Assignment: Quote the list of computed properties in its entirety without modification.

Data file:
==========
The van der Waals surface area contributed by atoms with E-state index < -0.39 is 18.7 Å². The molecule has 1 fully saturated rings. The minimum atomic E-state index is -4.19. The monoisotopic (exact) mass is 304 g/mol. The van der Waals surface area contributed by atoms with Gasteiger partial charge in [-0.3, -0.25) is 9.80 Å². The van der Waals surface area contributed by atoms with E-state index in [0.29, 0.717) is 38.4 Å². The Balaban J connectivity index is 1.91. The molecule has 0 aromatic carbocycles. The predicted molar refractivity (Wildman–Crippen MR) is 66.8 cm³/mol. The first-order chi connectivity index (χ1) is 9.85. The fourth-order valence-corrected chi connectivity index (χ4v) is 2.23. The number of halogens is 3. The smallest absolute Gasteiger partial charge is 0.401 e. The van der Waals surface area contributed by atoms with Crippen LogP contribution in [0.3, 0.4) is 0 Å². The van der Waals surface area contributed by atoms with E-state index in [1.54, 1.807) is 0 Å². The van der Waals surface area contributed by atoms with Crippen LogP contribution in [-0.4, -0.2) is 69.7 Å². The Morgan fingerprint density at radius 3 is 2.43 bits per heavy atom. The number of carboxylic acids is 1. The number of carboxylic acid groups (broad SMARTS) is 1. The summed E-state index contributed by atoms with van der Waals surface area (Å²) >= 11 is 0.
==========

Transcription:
The van der Waals surface area contributed by atoms with E-state index < -0.39 is 18.7 Å². The molecule has 1 fully saturated rings. The minimum atomic E-state index is -4.19. The monoisotopic (exact) mass is 304 g/mol. The van der Waals surface area contributed by atoms with Gasteiger partial charge in [-0.3, -0.25) is 9.80 Å². The van der Waals surface area contributed by atoms with E-state index in [0.29, 0.717) is 38.4 Å². The Balaban J connectivity index is 1.91. The molecule has 0 aromatic carbocycles. The predicted molar refractivity (Wildman–Crippen MR) is 66.8 cm³/mol. The first-order chi connectivity index (χ1) is 9.85. The fourth-order valence-corrected chi connectivity index (χ4v) is 2.23. The number of halogens is 3. The smallest absolute Gasteiger partial charge is 0.401 e. The van der Waals surface area contributed by atoms with Crippen LogP contribution in [0.3, 0.4) is 0 Å². The van der Waals surface area contributed by atoms with E-state index in [1.54, 1.807) is 0 Å². The van der Waals surface area contributed by atoms with Crippen LogP contribution in [-0.4, -0.2) is 69.7 Å². The Morgan fingerprint density at radius 3 is 2.43 bits per heavy atom. The number of carboxylic acids is 1. The number of carboxylic acid groups (broad SMARTS) is 1. The summed E-state index contributed by atoms with van der Waals surface area (Å²) >= 11 is 0.